There are many misconceptions when it comes to First Nations. So often people outside the communities are so quick to judge or question why things are the way they are. It’s easier to judge people than to take the time to understand the situations they are in.
Three years ago, Gabrielle Warren, housing manager and lands registry clerk at Beecher Bay First Nation, saw a challenge in her community and stepped up to work toward a solution.
“I saw a need with the housing department, and I wanted to make a difference,” Warren said. “I didn’t have any experience, but I wanted to be part of the solution.”
One thing I have noticed in First Nations is a desire for community members to give back to their communities and a willingness to learn the skills in order to do so. In urban centres, I’ve seen plenty of people criticize the system but have no desire to roll up their sleeves.
I have such respect for people like Warren who know real changes are made by people who care.
One of the first steps Warren took was taking a course hosted by Linda Ross Property Management, geared toward training property managers working in First Nations communities. Linda Ross has been working in Indigenous housing both on and off-reserve for decades.
Several years ago, Ross was instrumental in founding the Ready to Rent program here in Greater Victoria. It has since spread its roots across Canada. The program educates urban renters on their legal rights and their financial, maintenance and communications responsibilities. I’ve partnered with Ready to Rent through my work, and it’s a fantastic way to ensure everyone is on the same page when it comes to renting.
Potential tenants can use a Ready to Rent certificate to demonstrate to landlords that they are capable of being great tenants, giving them a leg-up in this tight rental market.
Ross took the roots of the program and then restructured it for First Nations housing departments in a series called Gimme Shelter. Warren first took the course for property managers and then she brought the program for tenants to Beecher Bay.
“Policies of Nations are very different than the policies that someone would find in town,” Ross said, explaining the importance of teaching what to expect when living in their First Nation communities versus living in town.
“It’s really helpful to explain what everyone’s responsibilities are. It helps people understand the policies that we need to follow,” Warren said.
The courses are structured through an Indigenous lens and are based in Indigenous teachings and sensitivities. The courses are taught differently from a standard course to ensure issues with schools and residential schools are not triggered. When it comes to the budgeting components, the course covers cultural events and funerals, where in First Nations communities, members are asked and expected to help contribute to assist in covering costs.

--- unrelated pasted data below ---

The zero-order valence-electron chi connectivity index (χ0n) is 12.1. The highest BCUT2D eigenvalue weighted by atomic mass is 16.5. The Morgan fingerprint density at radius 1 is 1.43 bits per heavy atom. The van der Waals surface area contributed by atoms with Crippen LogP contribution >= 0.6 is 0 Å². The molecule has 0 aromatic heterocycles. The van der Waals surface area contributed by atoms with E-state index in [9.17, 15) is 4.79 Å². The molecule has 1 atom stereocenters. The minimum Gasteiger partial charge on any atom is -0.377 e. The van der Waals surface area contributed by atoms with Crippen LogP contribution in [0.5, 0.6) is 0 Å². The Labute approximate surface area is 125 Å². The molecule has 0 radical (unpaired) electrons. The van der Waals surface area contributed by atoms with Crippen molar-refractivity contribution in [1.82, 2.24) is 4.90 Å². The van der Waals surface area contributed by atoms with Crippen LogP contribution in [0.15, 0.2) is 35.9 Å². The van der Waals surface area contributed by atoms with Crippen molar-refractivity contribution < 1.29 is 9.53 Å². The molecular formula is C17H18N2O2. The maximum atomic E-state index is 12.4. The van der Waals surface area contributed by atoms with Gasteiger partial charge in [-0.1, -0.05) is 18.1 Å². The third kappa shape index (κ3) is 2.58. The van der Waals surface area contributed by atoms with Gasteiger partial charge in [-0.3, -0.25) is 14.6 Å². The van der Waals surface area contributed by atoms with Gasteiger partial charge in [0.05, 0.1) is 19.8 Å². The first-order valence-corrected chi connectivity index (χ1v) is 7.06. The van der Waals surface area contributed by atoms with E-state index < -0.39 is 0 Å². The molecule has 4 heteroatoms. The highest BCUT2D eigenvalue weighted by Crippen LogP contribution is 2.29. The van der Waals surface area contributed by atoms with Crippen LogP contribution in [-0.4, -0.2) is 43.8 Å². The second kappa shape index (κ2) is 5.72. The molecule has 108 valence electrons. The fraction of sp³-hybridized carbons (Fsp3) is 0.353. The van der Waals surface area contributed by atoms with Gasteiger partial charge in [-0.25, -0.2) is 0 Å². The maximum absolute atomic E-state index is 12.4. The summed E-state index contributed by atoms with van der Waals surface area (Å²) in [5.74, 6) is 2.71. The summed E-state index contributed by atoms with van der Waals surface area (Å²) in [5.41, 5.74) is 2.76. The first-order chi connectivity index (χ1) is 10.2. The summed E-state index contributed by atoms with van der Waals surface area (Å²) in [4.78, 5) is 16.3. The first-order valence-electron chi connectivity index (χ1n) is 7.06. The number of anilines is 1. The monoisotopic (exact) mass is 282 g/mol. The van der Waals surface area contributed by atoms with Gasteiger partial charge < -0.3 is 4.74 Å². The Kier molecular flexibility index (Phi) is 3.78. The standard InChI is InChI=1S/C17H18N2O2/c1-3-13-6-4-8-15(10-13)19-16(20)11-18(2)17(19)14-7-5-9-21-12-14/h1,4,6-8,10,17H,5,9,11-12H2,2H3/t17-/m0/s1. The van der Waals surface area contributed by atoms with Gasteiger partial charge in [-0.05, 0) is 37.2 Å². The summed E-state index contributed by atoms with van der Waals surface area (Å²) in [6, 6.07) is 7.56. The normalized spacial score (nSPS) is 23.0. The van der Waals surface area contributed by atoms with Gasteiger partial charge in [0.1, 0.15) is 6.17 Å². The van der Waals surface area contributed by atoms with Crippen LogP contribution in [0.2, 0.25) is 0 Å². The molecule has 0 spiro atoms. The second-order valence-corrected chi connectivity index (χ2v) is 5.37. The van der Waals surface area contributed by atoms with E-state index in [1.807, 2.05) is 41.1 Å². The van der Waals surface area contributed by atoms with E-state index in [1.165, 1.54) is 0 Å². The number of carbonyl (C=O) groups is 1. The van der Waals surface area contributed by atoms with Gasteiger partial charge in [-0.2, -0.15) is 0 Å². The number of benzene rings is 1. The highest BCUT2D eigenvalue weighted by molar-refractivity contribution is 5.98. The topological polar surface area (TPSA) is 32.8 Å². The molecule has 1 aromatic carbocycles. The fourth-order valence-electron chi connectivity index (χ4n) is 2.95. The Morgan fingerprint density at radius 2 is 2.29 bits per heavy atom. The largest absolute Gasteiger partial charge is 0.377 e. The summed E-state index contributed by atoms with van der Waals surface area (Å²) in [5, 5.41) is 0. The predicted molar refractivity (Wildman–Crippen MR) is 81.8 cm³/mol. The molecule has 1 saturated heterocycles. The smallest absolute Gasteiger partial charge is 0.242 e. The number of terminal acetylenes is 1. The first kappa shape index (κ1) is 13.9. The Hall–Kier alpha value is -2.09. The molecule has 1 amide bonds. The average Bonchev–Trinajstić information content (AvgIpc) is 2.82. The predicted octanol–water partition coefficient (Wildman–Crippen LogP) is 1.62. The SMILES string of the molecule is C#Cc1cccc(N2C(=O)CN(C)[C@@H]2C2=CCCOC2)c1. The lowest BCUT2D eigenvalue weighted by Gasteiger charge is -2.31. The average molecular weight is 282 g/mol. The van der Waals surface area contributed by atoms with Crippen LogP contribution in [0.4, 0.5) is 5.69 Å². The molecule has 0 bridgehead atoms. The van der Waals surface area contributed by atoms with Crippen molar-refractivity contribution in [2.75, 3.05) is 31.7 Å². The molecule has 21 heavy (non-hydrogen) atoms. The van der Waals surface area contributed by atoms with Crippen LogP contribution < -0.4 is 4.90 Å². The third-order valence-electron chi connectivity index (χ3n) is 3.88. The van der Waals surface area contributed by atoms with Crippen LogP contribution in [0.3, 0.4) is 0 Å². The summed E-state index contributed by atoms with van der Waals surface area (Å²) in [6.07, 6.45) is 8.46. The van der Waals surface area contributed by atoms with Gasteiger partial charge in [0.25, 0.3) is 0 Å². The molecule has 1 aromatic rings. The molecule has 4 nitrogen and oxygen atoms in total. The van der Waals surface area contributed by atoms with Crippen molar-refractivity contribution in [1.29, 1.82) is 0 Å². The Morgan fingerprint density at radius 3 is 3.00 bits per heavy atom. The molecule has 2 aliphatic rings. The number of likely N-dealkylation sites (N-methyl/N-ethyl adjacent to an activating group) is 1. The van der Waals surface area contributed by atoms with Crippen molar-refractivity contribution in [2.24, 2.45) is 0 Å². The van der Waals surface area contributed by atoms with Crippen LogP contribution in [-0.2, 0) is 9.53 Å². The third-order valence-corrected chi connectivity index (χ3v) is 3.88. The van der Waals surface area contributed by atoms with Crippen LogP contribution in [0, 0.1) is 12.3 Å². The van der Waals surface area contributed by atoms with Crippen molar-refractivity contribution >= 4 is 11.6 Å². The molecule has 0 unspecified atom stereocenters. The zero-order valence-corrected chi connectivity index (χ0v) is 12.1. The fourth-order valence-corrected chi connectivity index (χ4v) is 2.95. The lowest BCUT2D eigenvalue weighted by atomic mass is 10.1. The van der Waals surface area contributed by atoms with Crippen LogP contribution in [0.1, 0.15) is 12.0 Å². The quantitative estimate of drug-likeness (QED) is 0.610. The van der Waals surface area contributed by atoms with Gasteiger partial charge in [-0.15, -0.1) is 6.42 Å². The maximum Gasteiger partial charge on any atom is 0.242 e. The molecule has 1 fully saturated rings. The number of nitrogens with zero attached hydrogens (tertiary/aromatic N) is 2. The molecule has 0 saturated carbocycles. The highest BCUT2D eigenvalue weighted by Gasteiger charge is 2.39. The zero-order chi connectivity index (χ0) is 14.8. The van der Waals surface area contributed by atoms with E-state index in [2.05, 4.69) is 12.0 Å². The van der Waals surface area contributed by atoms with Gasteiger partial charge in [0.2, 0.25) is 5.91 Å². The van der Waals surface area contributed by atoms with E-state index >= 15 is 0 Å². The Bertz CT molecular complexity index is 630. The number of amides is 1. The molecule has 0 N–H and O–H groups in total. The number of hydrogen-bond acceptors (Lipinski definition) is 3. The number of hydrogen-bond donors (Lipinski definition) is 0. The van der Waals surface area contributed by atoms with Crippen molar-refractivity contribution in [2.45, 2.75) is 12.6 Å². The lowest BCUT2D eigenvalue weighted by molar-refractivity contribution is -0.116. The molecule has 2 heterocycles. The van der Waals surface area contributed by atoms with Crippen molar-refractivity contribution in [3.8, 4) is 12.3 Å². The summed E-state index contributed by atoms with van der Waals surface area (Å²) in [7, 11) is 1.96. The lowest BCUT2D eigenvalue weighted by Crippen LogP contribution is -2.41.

Courses such as this are important because there are cultural nuances that many people are unaware of. There is no one-size-fits-all answer to anything, and First Nations communities are significantly different from mainstream society.
In Indigenous communities, there are generally a couple of large families living in the Nation. First Nations managers, like Warren, have the added challenge of enforcing rules, approving requests and making tough calls. In any job it would be difficult, but Warren has the added challenge of most likely being related to, or close friends, with the people they are working with.
"I am not the bad guy. I let them know that I am trying to be part of the solution,” Warren said.
This is significantly different from being a property manager in a city with tenants that you’ve never met before. Imagine having to tell your aunt she needs to pay her rent or face eviction, or telling a cousin or sibling that there is no housing available for them.
“There is also the challenge of my housing department dealing with things that end up in the social development program or fall under the health department,” said Warren.
Housing on-reserve is generally funded through the federal government and the limited funds available are dispersed between all Indigenous communities.
“I feel like all the money is thrown into a pit and the strongest Nations win,” said Warren.
Housing and funding are always an issue no matter what demographic is being served. There is never enough money to go around. Warren is responsible for making tough choices about selecting which repair requests are crucial and which ones will need to wait.
“It’s a really tough job when you are a community member,” Ross said. “Gabrielle is a force.”
Ross’s courses for on-reserve property management and tenants’ rights and responsibilities have been held in 25 First Nations and have graduated more than 300 students.
Charla Huber is the director of communications and Indigenous relations for M’akola Housing Society and M’akola Development Services.